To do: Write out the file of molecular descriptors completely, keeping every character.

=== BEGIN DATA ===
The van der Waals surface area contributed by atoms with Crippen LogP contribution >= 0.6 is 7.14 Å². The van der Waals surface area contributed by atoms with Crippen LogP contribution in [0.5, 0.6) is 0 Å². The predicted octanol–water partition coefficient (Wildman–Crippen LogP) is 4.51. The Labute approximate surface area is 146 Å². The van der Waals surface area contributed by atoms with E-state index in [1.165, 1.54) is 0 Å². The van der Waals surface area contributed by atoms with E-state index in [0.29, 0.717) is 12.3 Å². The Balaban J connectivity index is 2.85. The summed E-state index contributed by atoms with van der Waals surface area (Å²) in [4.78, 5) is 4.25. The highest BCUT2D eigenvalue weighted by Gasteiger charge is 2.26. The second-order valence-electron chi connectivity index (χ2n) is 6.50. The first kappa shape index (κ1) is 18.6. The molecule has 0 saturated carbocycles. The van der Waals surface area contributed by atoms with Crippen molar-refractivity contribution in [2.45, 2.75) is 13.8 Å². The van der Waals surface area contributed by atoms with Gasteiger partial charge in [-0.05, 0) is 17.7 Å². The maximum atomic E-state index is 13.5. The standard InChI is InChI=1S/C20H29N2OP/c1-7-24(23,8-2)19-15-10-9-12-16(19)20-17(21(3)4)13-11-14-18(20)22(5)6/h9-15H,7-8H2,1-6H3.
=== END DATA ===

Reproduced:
The van der Waals surface area contributed by atoms with Crippen LogP contribution >= 0.6 is 7.14 Å². The van der Waals surface area contributed by atoms with Crippen LogP contribution in [0.5, 0.6) is 0 Å². The predicted octanol–water partition coefficient (Wildman–Crippen LogP) is 4.51. The Labute approximate surface area is 146 Å². The van der Waals surface area contributed by atoms with E-state index in [1.165, 1.54) is 0 Å². The van der Waals surface area contributed by atoms with E-state index in [0.29, 0.717) is 12.3 Å². The Balaban J connectivity index is 2.85. The summed E-state index contributed by atoms with van der Waals surface area (Å²) in [4.78, 5) is 4.25. The highest BCUT2D eigenvalue weighted by Gasteiger charge is 2.26. The second-order valence-electron chi connectivity index (χ2n) is 6.50. The first kappa shape index (κ1) is 18.6. The molecule has 0 saturated carbocycles. The van der Waals surface area contributed by atoms with Crippen molar-refractivity contribution in [2.45, 2.75) is 13.8 Å². The van der Waals surface area contributed by atoms with Gasteiger partial charge in [-0.05, 0) is 17.7 Å². The maximum atomic E-state index is 13.5. The standard InChI is InChI=1S/C20H29N2OP/c1-7-24(23,8-2)19-15-10-9-12-16(19)20-17(21(3)4)13-11-14-18(20)22(5)6/h9-15H,7-8H2,1-6H3.